One night, I gathered courage. I drank several shots of tequila and went outside of Less Bar and stood next to Maggie and smoked a cigarette. She was smoking, too, and sighing audibly, releasing little billows of white air like speech bubbles. I was wearing a blazer and had tightened my side-pony for confidence. She cleared her throat like a man and looked past me. I didn’t know what to say and my silence made me feel coy, but the feeling of coyness could not have translated because she didn’t seem to notice it. I thought of things I could tell Maggie about.
The last thing my mother had given me before she died was a book called The Secret Language of Birthdays, a book that holds detailed information about people born on each day. I asked Maggie if she knew what The Secret Language of Birthdays book was.
What? she said. Oh, hello, she said then, making her mouth into a little O for a long time at the end of the word.
I told her about the book and how it wasn’t astrology, but it was something sort of like that. This one man spent the majority of his life learning about overlapping trends of the personalities of people born on the same day, I told her. He interviewed thousands of people. And then he made this book, his life’s work.
When I finished describing the book Maggie stood there in a quiet intensity. I noticed that she had painted her short nails gold with red tips, the red sloppy like blood. She looked at me, boldly switching from eye to eye, trying to figure something out. She was taller than me. People get called out all the time these days, nonconsensual attention, et cetera. I did not look like a bad man, but a big part of me felt like one on the inside, maybe not a bona fide bad man, but someone whose outing as one would come as no surprise. Moon in Vin Diesel, young Laura Linney rising. It sometimes shocked me to look in the mirror and see not a buff, car-stealing sort of dude but, rather, a tiny nonthreatening woman. It wasn’t transness, just paranoia that maybe I had a bad man somewhere deep inside of me.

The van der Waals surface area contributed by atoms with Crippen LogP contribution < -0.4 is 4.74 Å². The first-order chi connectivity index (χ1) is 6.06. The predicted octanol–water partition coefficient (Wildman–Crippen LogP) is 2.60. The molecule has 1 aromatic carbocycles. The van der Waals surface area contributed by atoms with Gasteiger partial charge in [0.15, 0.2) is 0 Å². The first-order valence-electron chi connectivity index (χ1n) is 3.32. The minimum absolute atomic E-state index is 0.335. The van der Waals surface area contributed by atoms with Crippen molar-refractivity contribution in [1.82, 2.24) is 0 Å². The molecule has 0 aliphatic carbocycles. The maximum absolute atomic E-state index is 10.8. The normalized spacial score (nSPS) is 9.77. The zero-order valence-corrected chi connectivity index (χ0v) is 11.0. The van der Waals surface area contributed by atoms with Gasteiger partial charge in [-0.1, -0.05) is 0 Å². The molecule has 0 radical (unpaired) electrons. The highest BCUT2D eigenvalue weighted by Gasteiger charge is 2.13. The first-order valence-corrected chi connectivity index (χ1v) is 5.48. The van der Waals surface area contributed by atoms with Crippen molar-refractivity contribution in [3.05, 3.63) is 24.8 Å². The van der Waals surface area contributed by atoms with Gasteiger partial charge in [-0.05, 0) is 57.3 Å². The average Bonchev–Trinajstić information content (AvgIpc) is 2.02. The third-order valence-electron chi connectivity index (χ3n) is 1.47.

That sounds cool about the book, said Maggie, studying my face. A car swooshed loudly past us, breaking the surface of a street-lit puddle in the road like a low-aimed firework.
I could do yours if you wanted me to, I said. Do it like how, she asked.
Like, if you told me your birthday. I could read to you about it. It’s two pages, but the pages are large and the font is small. It would probably take about ten minutes, I said.